What you would like to do can be described as "in-place modification", or "using mutable data".
There are ways for Haskell to do this. Since in-place modification of anything almost always considered as a "side-effect", such things can only be done in the IO monad, or with dirty tricks like
These are somewhat advanced topics, and at a beginner level it is arguably beneficial to think about Haskell values as being totally immutable.
So yes, you can't modify variables. Actually there are no "variables" at all.
billy as a name for a value, not a variable.
All a function can do in Haskell is to take arguments, and calculate some result without any side effects.
This is probably the biggest mental barrier for people coming from imperative languages: "how should I work with data if I can't modify it"?
The answer is: you should structure your program like giant assembly line: raw materials (raw data, initial parameters, etc.) are put on the line at the beginning (the first function you call), and each workstation (function) does something useful (returns a value), consuming the result of the previous workstation. At the end, something valuable might fall off the line.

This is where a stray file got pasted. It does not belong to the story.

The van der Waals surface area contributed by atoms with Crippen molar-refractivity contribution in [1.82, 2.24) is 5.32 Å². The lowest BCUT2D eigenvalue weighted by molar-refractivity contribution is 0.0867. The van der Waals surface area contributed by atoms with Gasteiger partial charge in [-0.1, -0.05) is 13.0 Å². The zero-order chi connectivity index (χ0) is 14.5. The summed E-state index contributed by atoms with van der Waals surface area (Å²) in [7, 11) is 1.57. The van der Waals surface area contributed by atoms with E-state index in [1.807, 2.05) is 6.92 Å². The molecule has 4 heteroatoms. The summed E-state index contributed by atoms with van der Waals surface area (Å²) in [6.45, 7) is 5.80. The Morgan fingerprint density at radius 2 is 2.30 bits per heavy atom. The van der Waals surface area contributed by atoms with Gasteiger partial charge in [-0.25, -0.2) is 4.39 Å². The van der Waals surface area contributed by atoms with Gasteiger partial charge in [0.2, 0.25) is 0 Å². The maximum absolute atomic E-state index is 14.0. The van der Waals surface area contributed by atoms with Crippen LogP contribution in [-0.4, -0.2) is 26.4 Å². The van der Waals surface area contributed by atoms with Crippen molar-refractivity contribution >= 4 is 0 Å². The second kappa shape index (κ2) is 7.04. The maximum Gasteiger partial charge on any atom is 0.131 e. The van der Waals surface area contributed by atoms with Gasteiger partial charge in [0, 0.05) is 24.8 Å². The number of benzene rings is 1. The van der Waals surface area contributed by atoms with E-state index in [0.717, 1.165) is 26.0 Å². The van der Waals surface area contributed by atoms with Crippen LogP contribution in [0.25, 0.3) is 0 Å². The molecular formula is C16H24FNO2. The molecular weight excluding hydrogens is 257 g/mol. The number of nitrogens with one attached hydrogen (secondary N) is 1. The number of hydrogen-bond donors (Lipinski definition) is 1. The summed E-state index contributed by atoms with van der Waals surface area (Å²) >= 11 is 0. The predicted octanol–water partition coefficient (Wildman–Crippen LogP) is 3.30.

What I described is simple function composition: if you need to do
c task after
a, on a value
x, then you can write it as
(c . b . a) x, or
c (b (a x)) or rather
c $ b $ a x.
This way, you can write programs without ever changing anything explicitly, and only describing how to create new things out of old ones.
This sounds awfully inefficient, and indeed, there are some performance implications of functional programming (let alone laziness). However the compiler is smart enough to figure out a whole lot thing about programs written in Haskell, and optimize it in certain ways.
I hope it'll all make sense soon. :)
Oh, and welcome to Haskell. ;)